New Fair Park Community Park: Dallas Righting a Wrong of the Past

Fair Park is a 135-year-old historic space located just outside of downtown Dallas on 277 acres. The park has an impressive list of awards. It is the site of the 1936 Texas Centennial Exposition and the 1937 World’s Fair, houses one of the largest collections of art deco architecture in the United States, a National Historic Landmark, and is home to the Cotton Bowl and the annual Texas State Fair. .

However, the park has a troubled past.

In the 1960s and 1970s, hundreds of black-owned homes and businesses surrounding the park were seized by eminent domain and turned into parking lots to accommodate the growing Texas State Fair. Fences were erected around the entire perimeter of the campus, which further separated the community from the park. These cases have created mistrust and resentment between Fair Park and the growing, predominantly black Hispanic neighborhoods surrounding the park.

Sixty years later, in 2019, a group of new park operators – Fair Park First, OVG360, and my company, Biederman Redevelopment Ventures (BRV) – set out to re-establish Fair Park as a place of activity, opportunity and community for South Dallas and beyond. The partnership improves access and activity in the park, tearing down fences and “putting the park back in Fair Park”. A major first step in this initiative is to create a community park within the grounds of Fair Park.

The goal of the park is to better serve diverse communities. (Photo courtesy of Fair Park First)

Turn gray into green

Fair Park is meant to be an open public park, but the campus is more hardscape than green space. BRV led the development of an updated master plan, in partnership with design firm Perkins and Will, with the plan’s primary goal of improving access and greening the park. The land is more than 75% impermeable surfaces, mainly parking lots. This led to the park’s alternative nickname – “fair parking”. This overriding question is the basis of the plan’s recommendations: transforming gray into green, increasing the site’s resilience against flooding and creating more access and user-friendliness.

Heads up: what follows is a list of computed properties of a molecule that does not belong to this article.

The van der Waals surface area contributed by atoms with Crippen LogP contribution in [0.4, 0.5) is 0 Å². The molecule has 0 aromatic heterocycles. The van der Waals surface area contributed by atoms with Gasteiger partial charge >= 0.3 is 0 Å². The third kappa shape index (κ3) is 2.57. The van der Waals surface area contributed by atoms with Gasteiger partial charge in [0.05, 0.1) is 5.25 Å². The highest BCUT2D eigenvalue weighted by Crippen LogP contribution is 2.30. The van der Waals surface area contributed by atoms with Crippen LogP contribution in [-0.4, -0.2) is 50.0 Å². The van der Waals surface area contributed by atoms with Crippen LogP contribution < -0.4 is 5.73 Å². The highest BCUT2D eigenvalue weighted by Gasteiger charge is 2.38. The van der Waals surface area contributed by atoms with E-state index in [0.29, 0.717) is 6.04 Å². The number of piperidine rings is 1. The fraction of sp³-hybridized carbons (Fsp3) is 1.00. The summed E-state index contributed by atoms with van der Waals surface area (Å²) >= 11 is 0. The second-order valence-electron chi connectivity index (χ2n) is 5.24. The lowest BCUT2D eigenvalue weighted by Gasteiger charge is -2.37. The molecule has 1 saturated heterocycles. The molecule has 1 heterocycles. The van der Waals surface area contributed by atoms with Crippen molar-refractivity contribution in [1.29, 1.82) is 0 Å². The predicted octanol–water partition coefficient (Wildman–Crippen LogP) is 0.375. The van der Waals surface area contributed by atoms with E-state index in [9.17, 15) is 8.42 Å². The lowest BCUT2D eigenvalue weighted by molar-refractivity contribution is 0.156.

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The Fair Park campus is adjacent to several different communities. With such a large and diverse site, the plan proposes several greenspace nodes – an 11-acre community park, the 4-acre Music Green, four 1-3 acre “gateway parks” located at the main entrances, and a naturalized footpath. These green nodes aim to remove the gray parking lot moats that separate the park from neighborhoods, provide accessible park space year-round, even during major events, and create a contiguous campus.

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A bird’s eye view of the proposed revitalized Fair Park in Dallas. (Image courtesy of Studio-MLA)

The community park is the first project to be implemented from the updated master plan. The site is one of several large parking lots acquired via eminent domain in the 1960s, destroying a neighborhood.

The location of the community park, as well as its size and amenities, are the result of an extensive process of engagement during the master planning process. A series of interactive engagement exercises were used to inform the process, focusing on the specific needs and wants of adjacent neighborhoods.

The main idea behind the new park is to give back to the surrounding community and build a state-of-the-art space curated by the community – from design to programming to amenities. The park will be the epicenter of daily programming and will feature Texas-sized amenities – wading pools, multiple play structures for different ages and abilities, a community performance stage, a dog park and numerous gardens. Los Angeles-based Studio-MLA is leading the design of the park. The community park is expected to be completed by the end of 2024.

The community park will be a center for the surrounding neighborhoods and will make Fair Park more welcoming. A large part of the car parks will be green. The community park will create a new destination and hub of activity east of Fair Park and restore the space to convenience for once destroyed neighborhoods.

The community park will hopefully be a major step in righting a past wrong.

Author photo courtesy of Steve Fenn.

[Read more: Why urban green space needs to do more to serve diverse communities]

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